Some vendors offer HIPAA compliant email with Exchange like features.

In some ways, these email services may surpass Exchange by encrypting email.

On the other hand, why not get a service that is like Exchange when you can have Exchange even if it isn’t encrypted.


You need encryption if you want to secure your email while in transit.

Encryption Key

HIPAA email providers using Exchange email do not necessarily encrypt in transit.

There are, however,  encryption add-ons.

Encryption uses PGP key pairs.

One key is shared with the public and the other is private.

Without the private key, your message is safe from prying eyes.

Generating Keys

Part of the challenge of setting up and using PGP encryption is the generation and tracking keys.

Security Key

The nomenclature is a bit confusing.

Key generators typically import private keys and export public keys.

Some key generators will export both public and private keys simultaneously.


GPG4Win’s Kleopatra Interface is a bit clunky but works fine once set up.


We did have issues with some public certificates generated in Kleopatra not working with Gravity Form PGP Extension.

Interestingly the Kleopatra generated  public key did not work with Kleopatra but did work with Gmail Mailvelope extension.

Importing the  Kleopatra public key into Mailvelope and exporting produced a working certificate for our server.


Mailvelope Chrome extension easy to install and use.


After running into issues with Kleopatra generated public certificates, we tried generating keys via Mailvelope.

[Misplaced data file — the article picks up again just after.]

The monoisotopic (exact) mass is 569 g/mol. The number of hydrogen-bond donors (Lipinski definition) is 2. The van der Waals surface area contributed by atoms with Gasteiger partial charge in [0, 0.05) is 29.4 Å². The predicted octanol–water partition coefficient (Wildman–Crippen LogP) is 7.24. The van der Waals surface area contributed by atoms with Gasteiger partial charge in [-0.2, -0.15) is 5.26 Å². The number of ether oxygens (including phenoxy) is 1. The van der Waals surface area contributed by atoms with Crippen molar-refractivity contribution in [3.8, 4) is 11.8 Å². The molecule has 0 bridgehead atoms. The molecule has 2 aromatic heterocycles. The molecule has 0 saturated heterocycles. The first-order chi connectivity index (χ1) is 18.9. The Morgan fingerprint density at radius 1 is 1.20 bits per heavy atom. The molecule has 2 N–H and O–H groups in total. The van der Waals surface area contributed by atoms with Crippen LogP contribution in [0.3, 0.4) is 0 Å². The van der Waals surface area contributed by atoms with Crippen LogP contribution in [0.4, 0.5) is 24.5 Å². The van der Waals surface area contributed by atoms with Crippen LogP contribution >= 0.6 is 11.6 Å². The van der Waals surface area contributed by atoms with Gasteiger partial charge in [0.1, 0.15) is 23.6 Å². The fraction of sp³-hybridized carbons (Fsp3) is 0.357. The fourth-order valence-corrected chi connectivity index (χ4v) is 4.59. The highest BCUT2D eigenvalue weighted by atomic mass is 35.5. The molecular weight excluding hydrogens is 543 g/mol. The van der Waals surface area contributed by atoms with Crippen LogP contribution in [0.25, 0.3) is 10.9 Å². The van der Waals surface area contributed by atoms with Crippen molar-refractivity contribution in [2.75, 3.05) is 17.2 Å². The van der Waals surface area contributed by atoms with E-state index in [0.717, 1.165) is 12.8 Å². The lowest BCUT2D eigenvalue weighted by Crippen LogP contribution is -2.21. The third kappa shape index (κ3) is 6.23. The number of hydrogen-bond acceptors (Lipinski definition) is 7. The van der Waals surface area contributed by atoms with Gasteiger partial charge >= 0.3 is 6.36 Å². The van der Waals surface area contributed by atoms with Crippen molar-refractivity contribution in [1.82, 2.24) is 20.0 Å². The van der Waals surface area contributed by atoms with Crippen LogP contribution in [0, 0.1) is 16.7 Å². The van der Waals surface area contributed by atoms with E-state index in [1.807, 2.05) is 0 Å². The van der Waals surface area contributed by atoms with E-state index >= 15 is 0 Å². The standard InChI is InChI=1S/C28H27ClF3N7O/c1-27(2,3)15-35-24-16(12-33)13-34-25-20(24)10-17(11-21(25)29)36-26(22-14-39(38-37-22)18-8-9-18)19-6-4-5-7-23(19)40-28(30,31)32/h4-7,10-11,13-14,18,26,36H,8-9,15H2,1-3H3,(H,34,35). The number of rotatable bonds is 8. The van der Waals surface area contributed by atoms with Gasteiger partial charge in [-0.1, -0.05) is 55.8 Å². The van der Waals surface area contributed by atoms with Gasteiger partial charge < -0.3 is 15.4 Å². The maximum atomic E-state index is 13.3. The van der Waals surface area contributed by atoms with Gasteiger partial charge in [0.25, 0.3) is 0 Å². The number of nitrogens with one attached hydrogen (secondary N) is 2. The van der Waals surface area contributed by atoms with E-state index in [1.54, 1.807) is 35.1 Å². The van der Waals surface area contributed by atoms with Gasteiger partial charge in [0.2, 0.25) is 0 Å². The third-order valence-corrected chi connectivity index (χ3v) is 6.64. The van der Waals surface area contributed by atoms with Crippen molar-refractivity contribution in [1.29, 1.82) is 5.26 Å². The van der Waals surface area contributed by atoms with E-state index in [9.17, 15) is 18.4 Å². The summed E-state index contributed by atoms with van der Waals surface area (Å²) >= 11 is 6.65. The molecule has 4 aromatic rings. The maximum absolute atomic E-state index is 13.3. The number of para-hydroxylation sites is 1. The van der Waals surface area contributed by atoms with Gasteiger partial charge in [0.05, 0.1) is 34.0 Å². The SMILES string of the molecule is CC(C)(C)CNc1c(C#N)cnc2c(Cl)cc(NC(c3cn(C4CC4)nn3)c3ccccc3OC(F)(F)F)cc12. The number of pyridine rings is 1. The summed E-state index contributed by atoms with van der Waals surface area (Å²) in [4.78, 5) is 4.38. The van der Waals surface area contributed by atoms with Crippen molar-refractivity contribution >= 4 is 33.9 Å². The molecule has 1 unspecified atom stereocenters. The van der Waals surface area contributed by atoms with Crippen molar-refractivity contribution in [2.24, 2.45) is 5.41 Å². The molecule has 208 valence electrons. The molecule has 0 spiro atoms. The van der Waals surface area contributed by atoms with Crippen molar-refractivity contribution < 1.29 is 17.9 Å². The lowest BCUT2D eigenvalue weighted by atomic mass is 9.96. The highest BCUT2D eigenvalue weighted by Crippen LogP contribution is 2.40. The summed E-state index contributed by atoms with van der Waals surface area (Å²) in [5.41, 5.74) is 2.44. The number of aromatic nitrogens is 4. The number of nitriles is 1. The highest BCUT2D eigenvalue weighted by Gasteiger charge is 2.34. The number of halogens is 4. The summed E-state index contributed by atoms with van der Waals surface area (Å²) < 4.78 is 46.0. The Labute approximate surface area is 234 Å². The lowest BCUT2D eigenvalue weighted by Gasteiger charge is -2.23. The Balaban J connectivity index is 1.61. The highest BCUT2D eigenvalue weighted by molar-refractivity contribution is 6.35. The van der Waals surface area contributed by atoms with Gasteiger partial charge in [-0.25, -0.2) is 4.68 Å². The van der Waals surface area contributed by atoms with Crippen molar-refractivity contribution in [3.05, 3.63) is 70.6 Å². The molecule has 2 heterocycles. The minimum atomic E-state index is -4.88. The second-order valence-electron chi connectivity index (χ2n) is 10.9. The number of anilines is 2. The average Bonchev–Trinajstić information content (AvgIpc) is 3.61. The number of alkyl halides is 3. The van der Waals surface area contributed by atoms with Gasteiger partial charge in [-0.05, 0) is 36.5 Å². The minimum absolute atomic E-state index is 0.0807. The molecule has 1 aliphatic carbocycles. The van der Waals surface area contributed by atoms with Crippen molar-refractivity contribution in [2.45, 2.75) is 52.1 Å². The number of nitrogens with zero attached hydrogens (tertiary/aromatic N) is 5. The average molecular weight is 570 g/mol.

Unfortunately, the certificates didn’t install well on Gravity Form PGP Extension.

Gravity Form PGP Extension requires a matching email address for a notification email and the Mailvelope public certificates displayed none.

Symantec Desktop Email Encryption

Symantec Desktop Email Encryption was the easiest solution to work with but expensive.

It works with Macs & Windows but not Linux.

Once setup outlook emails are decrypted automatically with no intervention of the user.

Secure Email

ProtonMail and Gmail send encrypted email these days but you lose that

Secure Email

feature when you send to an outside account.

Gmail is not HIPAA compliant.

Google Apps business email is HIPAA compliant.

Web Forms

If your website asks for sensitive information you should use SSL and encryption to protect that data.

Installation instructions for Gravity Forms PGP Encryption plugin

Gravity Forms and their PGP Extension  makes it easy to setup an encrypted form.

Gravity Form PGP Extension requires public keys and matching email for notifications to be send.


When you send encrypted email you must decrypt to read it.

The following table lists software that handles encryption/decryption.

Recommended Software